“Yes, zis is Arilex Apartments. Where are you now?”
With the heavy French accent, I find it initially hard to understand the janitor. I'm standing outside the arrivals hall at Toronto Pearson International Airport, using the free wifi to skype the janitor who promised to await me at the apartment. After a few sentences I understand what he's saying. I've just been through customs and immigration. Almost no queues. Almost no questions, not even about ophtamology (the first time I entered the USA, the very first question was: “Are you an ophtamologist?”). Customs took less than 5 minutes. Another non-existant queue for immigration. They look at the letter, enter something in the computer, stamp my passport, print something, and give me my work permit. Welcome to Canada.
At the taxi stand, a woman in a retroreflective coat calls one of the taxis in the back to come forward. Only that one can fit my four suitcases + bicycle. We put in the suitcases first and the bicycle box — somewhat damaged by the trip — on top of everything. It looks very unsafe. The driver doesn't seem to care. The taxi is unmetered. “It's a flat rate from the airport, plus a fee for oversized baggage.”. He changes 89 CA$, I pay 100 CA$. I wonder if all is legit.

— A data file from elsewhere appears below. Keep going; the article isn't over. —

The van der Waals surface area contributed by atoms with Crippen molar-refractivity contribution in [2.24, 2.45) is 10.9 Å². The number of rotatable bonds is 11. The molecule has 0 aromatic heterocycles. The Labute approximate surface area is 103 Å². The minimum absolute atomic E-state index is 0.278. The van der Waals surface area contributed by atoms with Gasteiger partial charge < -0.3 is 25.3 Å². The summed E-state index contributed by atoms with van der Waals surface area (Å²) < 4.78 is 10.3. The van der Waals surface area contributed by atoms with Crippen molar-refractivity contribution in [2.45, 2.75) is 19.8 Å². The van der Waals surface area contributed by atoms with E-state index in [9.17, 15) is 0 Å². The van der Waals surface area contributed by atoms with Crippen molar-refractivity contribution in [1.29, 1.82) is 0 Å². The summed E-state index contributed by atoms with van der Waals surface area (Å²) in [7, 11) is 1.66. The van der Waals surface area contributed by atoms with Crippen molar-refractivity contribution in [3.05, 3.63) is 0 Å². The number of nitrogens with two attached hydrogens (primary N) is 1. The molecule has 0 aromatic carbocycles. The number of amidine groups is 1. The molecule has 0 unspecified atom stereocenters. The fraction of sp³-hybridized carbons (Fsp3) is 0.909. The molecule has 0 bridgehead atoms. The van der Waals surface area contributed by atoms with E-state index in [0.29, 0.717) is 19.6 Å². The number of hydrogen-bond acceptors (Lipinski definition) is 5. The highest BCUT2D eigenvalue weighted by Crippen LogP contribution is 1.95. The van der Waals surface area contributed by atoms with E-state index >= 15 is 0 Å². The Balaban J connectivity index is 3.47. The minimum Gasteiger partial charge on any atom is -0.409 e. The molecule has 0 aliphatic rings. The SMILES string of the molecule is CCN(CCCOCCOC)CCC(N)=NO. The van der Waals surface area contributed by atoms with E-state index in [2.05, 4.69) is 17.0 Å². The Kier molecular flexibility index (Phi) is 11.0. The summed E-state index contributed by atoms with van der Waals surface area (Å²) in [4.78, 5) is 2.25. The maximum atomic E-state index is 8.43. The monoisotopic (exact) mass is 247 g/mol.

The janitor is amazed by the bicycle. “You brought a bicycle? From Europe? Why? Are you really going to ride a bicycle?”.
I have all the normal stuff in the apartment. The internet is wireless only. Washing machine and drier are coin-based in a shared room. I overhear a conversation from older people in the stairway. “I have my kitchen full of dishes. I only use plastic plates that I can throw away after use, but I still have the pans.” “The system is broken.” “Yes, it is.”
I sleep quickly at 21:30 only to wake up at 5:00. The local supermarket, Sobey's, is open 24 hours per day. Prices seem similar to Sweden.
All is good. One transport damage so far: the power cable for my external hard disk. I'll need to buy a new one.
Today I shall explore Toronto. By bicycle. How else?